Several years ago, I was browsing the racks at Abercrombie & Fitch when a store employee approached me. “Hey, do you want to work here?” she asked, over the store’s notoriously loud (and obnoxious) music.
In case you didn’t know, no one applies to work at Abercrombie. They offer jobs to good-looking, stylish patrons. For a brief moment, I felt anointed.
I shouldn’t have. It turned out the store had dozens of teenaged and twenty-something employees—all of whom could expect to work five hours a week, if that. But there was a catch: in order to secure the job, you had to buy the clothes.
Nice try, Abercrombie. After realizing they were using employees as walking advertisements for the brand, I ditched the “job”—but only after spending more on the prerequisite clothes than I would’ve made there in a summer.
Considering their history of devious marketing ploys, I wasn’t surprised when I read about the latest Abercrombie kerfuffle. During an interview with Salon, CEO Mike Jeffries offered up this gem: “In every school there are the cool and popular kids, and then there are the not-so-cool kids…Candidly, we go after the cool kids. A lot of people don’t belong [in our clothes], and they can’t belong.”
Robin Lewis, author of The New Rules of Retail, said of Jeffries, “He doesn’t want larger people shopping in his store, he wants thin and beautiful people. He doesn’t want his core customers to see people who aren’t as hot as them wearing his clothing.”
Alright, serious question: have we had enough of Abercrombie yet?
Before using snobbery to sell clothes, they used sex. When I was in high school, Abercrombie published a quarterly porno magazine which featured models in various sexual poses—including, but not limited to, group sex. The magazine also ran articles by a ludicrous “sexpert” who encouraged readers to have group sex in motels and oral sex in movie theaters.
Talk about classy! What made it even more disturbing was the fact that Abercrombie caters to the under-18 crowd. (The magazine was later pulled due to public outrage.)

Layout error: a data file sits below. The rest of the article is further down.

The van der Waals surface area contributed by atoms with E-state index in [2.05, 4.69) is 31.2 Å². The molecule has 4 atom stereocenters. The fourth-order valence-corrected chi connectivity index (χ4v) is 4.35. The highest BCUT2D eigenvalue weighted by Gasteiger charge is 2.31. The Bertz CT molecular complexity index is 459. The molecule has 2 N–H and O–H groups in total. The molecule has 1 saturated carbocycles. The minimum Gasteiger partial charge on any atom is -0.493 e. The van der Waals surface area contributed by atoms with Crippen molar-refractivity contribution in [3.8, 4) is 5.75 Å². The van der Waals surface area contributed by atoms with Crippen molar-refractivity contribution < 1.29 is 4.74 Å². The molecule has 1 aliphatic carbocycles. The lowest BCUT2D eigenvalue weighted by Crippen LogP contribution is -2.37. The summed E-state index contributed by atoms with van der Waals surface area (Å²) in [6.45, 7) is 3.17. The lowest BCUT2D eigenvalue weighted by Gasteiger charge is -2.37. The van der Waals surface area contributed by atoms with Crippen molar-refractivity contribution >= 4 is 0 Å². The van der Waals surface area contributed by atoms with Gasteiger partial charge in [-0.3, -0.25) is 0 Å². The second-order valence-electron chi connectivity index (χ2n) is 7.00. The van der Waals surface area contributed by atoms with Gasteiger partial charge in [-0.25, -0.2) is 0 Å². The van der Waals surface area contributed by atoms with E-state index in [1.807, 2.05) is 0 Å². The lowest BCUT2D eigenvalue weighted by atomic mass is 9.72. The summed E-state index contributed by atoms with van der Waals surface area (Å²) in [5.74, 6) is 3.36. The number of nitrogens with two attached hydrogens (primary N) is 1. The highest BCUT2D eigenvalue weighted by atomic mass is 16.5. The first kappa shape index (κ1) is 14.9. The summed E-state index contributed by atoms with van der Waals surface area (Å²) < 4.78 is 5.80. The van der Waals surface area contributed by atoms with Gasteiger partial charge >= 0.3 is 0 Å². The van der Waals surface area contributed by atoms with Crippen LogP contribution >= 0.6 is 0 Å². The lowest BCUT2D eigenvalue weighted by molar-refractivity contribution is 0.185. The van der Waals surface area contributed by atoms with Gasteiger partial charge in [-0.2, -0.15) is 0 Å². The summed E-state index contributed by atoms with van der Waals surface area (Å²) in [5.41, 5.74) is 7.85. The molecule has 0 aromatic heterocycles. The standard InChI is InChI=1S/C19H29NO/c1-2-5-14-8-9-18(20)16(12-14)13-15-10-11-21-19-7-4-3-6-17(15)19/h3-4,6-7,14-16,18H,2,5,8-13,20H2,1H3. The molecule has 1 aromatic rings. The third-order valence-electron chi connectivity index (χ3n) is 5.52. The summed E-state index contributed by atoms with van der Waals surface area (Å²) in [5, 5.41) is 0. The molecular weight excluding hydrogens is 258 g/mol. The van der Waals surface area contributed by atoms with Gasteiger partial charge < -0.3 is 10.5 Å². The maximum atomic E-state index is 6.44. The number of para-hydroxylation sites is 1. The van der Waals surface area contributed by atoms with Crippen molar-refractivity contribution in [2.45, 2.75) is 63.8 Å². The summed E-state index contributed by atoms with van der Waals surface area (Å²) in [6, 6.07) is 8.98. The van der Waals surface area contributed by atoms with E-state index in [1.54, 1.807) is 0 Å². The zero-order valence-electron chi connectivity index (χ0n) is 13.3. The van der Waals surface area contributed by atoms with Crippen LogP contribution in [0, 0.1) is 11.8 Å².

But it didn’t stop there. Around the same time, Abercrombie started selling thong underwear in its Abercrombie Kids stores. Girls as young as 8 could buy panties emblazoned with “eye candy” and “wink wink.” (I know: ew.) In 2005, a group of teens led a “girlcott” of Abercrombie when it started selling shirts that had the message “Who needs brains when you have these?” written across the chest.
Maybe “Lolita chic” doesn’t bother you. Well, what about racism? Abercrombie has come under fire for refusing to hire African-Americans and selling T-shirts that mocked Asian-Americans. They also discriminate against the disabled. An employee with a prosthetic arm sued the company in 2009, saying they forced her to work in the back room when they found out about her disability.
"I [was] bullied out of my job," the employee told The Guardian. "It was the lowest point I had ever been in my life."
Some readers will reply with “if you don’t like it, don’t shop there.” I don’t disagree. In fact, I support everyone’s right to browse Abercrombie’s racks in semi-darkness (being careful not to succumb to the noxious cologne) in order to buy an overpriced, paper-thin cotton shirt. But that doesn’t mean we can’t criticize it.
Since that day many years ago when I was offered a job at Abercrombie, I’ve become a parent. And it’s hard to find a retail company that embraces more of the values I don’t want to teach my daughter. If you have a problem with superficiality, or racism, or using porn to sell clothes, you cannot support this morally bankrupt company.
Don’t shop there.